In the game, Susato is an extremely polite, humble, and well-educated Japanese woman. She has a strong posture and makes sure to show respect to others by adding certain words, such as the “-sama” suffix, which is the Japanese equivalent for “sir” or “madam”.

Additionally, Susato wears traditional Japanese clothing in the game, which Takasaki says she loves doing for work and real-life occasions. She feels like she is representing the culture when she does so, and the same goes for when the character Takasaki is portraying wears traditional clothing.

“In fact, I’m fond of all the traditional outfits in the world. I think they are all beautiful in a special way. It corrects my posture whenever I put on traditional Japanese clothing,” she says.


During lockdown last year, Ota hosted a Zoom meeting where he answered questions about how to get into motion capture work. Through that, he came in contact with Chris Hopkins, a producer at SIDE UK. A few months later, Hopkins asked him to submit a voice sample for a job that, at that time, only had a codename.

The job was specifically looking for voice actors of Japanese heritage. Vaughan explains, “Even though we hadn’t worked with [Ota] before, his voice sounded like such a natural fit for Ryunosuke that, again, it was clear he would be a great option to suggest to Capcom.”

Herlock Sholmes (left) and Ryunosuke Naruhodo (right) in The Great Ace Attorney

Image: Capcom

Watching the Japanese versions of The Great Ace Attorney’s scenes was helpful in giving Ota an idea of the game’s mood and what kind of character Ryunosuke was. Ota says that you can learn a lot by just listening to the audio of another voice actor, even if you don’t speak the same language. In his case, it certainly didn’t hurt that he spoke Japanese, which meant he was confident discussing the pronunciation of Japanese names with localization director Janet Hsu and voice director Matthew Delemere.

“When I speak English, I automatically slightly anglicize my Japanese middle and surname,” Ota explains. He and Hsu agreed that the same approach of anglicizing the characters’ names would be appropriate for the game. Instead of pronouncing “Ryunosuke Naruhodo” or other names with a Japanese accent, he enunciated them how a primarily English speaker would.

Ota adds, “I was also actually quite keen on not necessarily ‘putting on’ a strong Japanese accent for [Ryunosuke], and I was really happy that this wasn’t expected of me here.” He says that there’s often the expectation that people whose second language is English will speak with a thick accent. Sometimes that’s true, and sometimes it isn’t. Neither is right nor wrong; it’s just that people are different.

“[Ryunosuke] came to London and wanted to be able to speak ‘proper’ English and be able to speak it very well to be regarded as an equal. At least that’s how I approached it,” says Ota. Upon reflection, he loves that his natural accent reflects all of the places he’s been, with a bit of German here, an Americanism there, and a flavor of Dutch along with a hint of Japanese. Now, there’s also a chunk of British, because of where he lives currently.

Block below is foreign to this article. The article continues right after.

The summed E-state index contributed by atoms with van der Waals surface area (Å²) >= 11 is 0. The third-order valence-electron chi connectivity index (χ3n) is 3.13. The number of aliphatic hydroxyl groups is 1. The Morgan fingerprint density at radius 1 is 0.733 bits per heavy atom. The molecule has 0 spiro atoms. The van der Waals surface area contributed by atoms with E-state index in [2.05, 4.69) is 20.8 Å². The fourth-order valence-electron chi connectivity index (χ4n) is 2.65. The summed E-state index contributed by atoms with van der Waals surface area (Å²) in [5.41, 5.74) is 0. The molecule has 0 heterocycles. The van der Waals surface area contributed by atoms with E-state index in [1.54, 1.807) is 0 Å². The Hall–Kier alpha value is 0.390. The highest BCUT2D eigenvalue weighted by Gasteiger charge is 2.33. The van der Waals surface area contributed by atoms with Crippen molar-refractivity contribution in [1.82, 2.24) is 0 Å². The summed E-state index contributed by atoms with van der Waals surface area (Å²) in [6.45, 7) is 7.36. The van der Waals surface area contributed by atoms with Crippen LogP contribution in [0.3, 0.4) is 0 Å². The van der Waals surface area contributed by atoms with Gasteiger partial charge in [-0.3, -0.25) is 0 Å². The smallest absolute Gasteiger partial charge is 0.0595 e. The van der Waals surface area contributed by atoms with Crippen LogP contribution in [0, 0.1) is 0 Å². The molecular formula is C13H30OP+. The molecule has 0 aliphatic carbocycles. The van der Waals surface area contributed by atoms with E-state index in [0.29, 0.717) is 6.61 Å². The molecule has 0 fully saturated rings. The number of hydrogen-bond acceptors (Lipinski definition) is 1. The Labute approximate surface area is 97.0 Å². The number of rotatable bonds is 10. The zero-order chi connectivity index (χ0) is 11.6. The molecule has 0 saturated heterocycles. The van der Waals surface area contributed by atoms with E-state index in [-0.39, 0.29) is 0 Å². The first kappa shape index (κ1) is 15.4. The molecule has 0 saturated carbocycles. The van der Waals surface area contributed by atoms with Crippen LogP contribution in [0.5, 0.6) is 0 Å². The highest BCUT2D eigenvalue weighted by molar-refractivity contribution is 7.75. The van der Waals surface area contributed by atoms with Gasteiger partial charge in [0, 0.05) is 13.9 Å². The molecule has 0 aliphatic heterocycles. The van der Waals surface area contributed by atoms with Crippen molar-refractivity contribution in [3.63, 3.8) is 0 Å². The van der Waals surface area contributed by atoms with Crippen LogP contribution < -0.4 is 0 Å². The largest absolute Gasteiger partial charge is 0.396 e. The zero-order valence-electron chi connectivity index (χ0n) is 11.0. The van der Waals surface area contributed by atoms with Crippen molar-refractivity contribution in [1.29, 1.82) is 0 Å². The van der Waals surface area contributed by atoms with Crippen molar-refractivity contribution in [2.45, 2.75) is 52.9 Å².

The Great Ace Attorney Chronicles is one of the notable projects that both Ota and Takasaki have been involved in. “It was an honour to play the role of Susato. I’ve been very fortunate to have been given opportunities to play tough female characters, which I particularly enjoy doing,” says Takasaki. While Susato may not seem tough given her sweet and feminine look, she’s an incredibly independent, determined woman. Susato is definitely one of Takasaki’s favorite characters to voice so far.

“I’ve done hundreds of auditions in the past, and I fully understand how tough it is to land a job, so I felt incredibly grateful and appreciative,” she continues. “I have always enjoyed working with SIDE very much, so I couldn’t be happier that I was able to collaborate with them again!”

Ryunosuke Naruhodo addresses the courtroom in The Great Ace Attorney

Image: Capcom

Ota was unlucky enough to have torn his meniscus the same day he was asked to submit his sample for the game. The following day, he recorded his sample lying in bed under his duvet, unable to walk. Due to his injury, he had to turn down motion capture work but was ecstatic when he received the email that he had booked the voice of Ryunosuke.

“The timing was just right, though, as I was able to walk fairly well by the time the recording took place,” Ota says. “I’d like to think that I had a bit of good karma coming my way because I offered to help people with that initial Zoom and ended up getting work that way, even though it wasn’t something I expected out of it.”

Ota says it’s great that Capcom tried to find Japanese actors for the main characters in The Great Ace Attorney Chronicles’ English dub. Vaughan says, “Games have moved forward a great deal in this respect in the past few years, and it’s so great to give opportunities to talent like Rina and Mark when characters like this present themselves. Each of them brings something special to their roles that I think wouldn’t be there had we not cast the roles authentically.”